First, it is all of our responsibility as members of our communities and families and for our own health and for the health and safety of everyone we come into contact with, to know and follow all applicable local laws and guidance concerning public health and the pandemic. This is especially challenging in Florida, where there is an absence of clear, consistent direction from state officials and, as a result, municipalities and counties have enacted varying, sometimes conflicting, ordinances. We all need to recognize this uncertainty and also that national, state, and local rules and guidance can change radically and quickly and that this might determine how – or even whether – a brevet can be run. It is each rider’s duty to exercise good common sense, to stay informed and flexible, and to make decisions not just for themselves, but others, too.

With this in mind, the following rules and procedures will apply to Central Florida Randonneurs brevets:

–Anyone who is sick, thinks they might be sick, thinks they have any symptoms, or thinks they might have been exposed to someone who is sick or someone who has tested positive for COVID-19 needs to not ride and must stay home. And if you’re awaiting a COVID-19 test result, do not ride, regardless of the circumstances that caused you to be tested. Not only is participating in a brevet under any of these circumstances irresponsible for your own health and the health of everyone else you come in contact with, but your doing this might, single-handedly, cause all brevets in the United States to cease immediately and indefinitely.

–Brevets will be unsupported. There will be no support on the route or at the controls. There will be no event volunteers. SAG will not be provided under any circumstances. Each rider needs to be fully prepared to participate in the brevet without any organized support of any kind, including if they DNF on-route. Riders are reminded that it’s permitted to have your own support/SAG, but that it is forbidden to take support other than at a control. That includes food, water, help with a mechanical, … anything at all. That’s a long-standing RUSA/ACP rule and it remains unchanged in any way, as does the prohibition against “ride alongs.”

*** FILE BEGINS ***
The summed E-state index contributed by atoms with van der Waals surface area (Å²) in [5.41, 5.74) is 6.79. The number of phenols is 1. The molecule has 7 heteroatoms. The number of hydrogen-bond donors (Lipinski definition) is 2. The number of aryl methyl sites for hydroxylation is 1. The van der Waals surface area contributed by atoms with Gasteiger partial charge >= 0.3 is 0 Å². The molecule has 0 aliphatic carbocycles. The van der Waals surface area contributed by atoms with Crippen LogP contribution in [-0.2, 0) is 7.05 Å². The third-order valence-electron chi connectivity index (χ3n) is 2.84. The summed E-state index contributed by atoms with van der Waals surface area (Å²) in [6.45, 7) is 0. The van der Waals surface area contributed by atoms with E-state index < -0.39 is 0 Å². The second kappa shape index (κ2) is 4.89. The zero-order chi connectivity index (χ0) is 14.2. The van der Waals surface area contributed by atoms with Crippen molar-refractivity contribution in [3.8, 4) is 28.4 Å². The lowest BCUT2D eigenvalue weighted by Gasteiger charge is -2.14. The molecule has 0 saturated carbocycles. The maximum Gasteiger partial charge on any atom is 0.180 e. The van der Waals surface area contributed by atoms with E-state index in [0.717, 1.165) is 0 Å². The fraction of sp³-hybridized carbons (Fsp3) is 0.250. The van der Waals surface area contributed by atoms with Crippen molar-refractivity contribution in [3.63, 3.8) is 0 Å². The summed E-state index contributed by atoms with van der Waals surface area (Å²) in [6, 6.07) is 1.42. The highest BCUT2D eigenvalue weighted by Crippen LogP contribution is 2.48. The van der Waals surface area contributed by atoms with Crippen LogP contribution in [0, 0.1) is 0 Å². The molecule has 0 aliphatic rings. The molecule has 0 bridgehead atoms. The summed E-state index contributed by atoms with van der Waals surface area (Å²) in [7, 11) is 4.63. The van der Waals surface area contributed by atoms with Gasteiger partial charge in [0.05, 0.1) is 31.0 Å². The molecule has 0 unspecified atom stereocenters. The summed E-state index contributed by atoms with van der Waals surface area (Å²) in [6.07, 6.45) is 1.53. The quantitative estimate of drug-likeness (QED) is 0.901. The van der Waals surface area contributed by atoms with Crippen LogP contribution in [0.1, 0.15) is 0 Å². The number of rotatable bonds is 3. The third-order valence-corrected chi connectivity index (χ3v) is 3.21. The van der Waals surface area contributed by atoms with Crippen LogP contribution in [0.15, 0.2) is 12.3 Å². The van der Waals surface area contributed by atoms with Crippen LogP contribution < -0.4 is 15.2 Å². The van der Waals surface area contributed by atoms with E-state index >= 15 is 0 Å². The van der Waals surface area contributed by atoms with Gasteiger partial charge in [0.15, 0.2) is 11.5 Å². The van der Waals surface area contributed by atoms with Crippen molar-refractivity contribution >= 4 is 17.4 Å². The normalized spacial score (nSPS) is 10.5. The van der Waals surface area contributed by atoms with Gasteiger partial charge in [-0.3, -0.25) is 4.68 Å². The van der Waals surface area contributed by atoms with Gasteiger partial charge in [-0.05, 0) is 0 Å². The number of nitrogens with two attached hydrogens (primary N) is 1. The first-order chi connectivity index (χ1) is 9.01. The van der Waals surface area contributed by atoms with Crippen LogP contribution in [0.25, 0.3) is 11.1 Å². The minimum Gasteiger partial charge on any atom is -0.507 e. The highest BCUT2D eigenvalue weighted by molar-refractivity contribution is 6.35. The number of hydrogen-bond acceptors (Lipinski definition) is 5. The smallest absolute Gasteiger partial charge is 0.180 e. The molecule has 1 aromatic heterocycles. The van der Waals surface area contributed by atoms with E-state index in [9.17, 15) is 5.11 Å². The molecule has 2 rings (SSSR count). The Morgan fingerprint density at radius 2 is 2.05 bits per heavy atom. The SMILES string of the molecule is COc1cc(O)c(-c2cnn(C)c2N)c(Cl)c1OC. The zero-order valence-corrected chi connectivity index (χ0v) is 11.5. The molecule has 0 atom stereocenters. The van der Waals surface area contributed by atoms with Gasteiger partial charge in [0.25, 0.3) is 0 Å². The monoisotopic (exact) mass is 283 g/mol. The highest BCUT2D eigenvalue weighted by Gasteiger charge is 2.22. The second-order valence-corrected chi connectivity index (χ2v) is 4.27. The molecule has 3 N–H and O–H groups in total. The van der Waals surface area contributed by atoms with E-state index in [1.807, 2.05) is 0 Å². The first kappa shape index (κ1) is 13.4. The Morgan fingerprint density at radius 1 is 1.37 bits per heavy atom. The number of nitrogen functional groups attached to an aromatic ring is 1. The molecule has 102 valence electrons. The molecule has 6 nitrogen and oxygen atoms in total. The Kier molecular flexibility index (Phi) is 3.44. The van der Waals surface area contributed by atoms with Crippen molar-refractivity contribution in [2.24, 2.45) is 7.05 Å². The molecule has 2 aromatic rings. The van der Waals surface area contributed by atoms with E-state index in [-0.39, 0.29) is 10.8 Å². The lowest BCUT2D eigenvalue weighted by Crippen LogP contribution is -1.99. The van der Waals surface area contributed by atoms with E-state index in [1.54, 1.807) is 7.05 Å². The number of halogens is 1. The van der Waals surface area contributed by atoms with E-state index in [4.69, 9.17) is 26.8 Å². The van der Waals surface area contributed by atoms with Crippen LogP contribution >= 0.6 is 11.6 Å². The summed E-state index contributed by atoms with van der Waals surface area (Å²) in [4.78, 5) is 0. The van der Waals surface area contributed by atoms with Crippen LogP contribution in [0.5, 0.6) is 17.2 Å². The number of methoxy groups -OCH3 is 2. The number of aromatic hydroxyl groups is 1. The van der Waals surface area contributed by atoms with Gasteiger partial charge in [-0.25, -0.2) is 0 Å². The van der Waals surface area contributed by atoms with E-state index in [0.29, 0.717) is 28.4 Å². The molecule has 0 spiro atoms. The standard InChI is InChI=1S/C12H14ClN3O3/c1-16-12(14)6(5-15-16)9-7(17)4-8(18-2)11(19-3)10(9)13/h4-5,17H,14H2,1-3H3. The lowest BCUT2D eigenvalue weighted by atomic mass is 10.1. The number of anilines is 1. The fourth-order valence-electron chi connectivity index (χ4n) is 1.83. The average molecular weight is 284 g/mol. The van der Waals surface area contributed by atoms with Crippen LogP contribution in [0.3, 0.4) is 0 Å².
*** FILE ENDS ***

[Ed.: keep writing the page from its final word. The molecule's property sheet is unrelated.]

Brevets will not have social gatherings before, during, or after. Pre-, post-, and during-ride meals are a hallmark of our brevets, but hosting them is not responsible during a pandemic, at least not in July. Trust me, as soon as we can reasonably bring these back, we will.

Masks. Riders in Pinellas County must wear masks anytime they enter a building. Note that there are exceptions to this legal requirement and that if wearing a mask indoors is problematic for you for any reason, then it is your responsibility to research the legal exemptions to that requirement and determine whether you think any of them apply to you. Riders must wear masks when checking in for the ride until they depart on the brevet. That’s not Pinellas County’s requirement; it’s mine: No mask, no ride.

Outside Pinellas County, be aware that there are a patchwork of laws and ordinances with various exemptions to indoor mask requirements (or no requirement at all) and that if you choose to enter a building without a mask that you should research whether that is legal. Of course, regardless of what the law requires, each rider must obey all directions from any business owner concerning masks or other conduct in their place of business. Simplify your life: wear a mask. Don’t have a mask? No worries; I’ve got one for you.

I will wear a mask and gloves when checking you in for the brevet. I’ll also have hand-sanitizer at the check-in, but you are encouraged to bring your own on the ride.

Maintenance of social distance. Riders are expected to maintain six feet of separation from others. Don’t congregate in groups off the bike. Be aware that social distancing is required by law in some of the communities you will pass through unless, for some reason, it’s not possible. Simplify your life: practice six-foot social distancing all the time, everywhere.

Group riding: Riders are discouraged from riding in groups other than with those they live with. How riders ride together – whether at all, how far apart, etc. – is up to the riders. You are all adults and are all expected to communicate with each other on this topic. Of course, if someone asks that you not ride near them, honor their request.

–RUSA now requires two waivers for each brevet participant. I’ll post them on the website in advance of brevets so you can review them at your leisure. You can print and sign them yourself, or I’ll have some available at check-in. Same as before: ink signature required; no “electronic” signatures. You’ll toss them in a box so we’re not passing paper around.

–All events are now $10 per event; we’ve still got insurance and over-head, sadly. Payment should be made electronically, by PayPal, prior to the ride start. I’ll take cash – exact change only – or a check at the ride start; you can toss it in the box.

Brevet cards are eliminated. You’ll get a brevet card after the fact to memorialize your ride, but they will not be issued at check-in.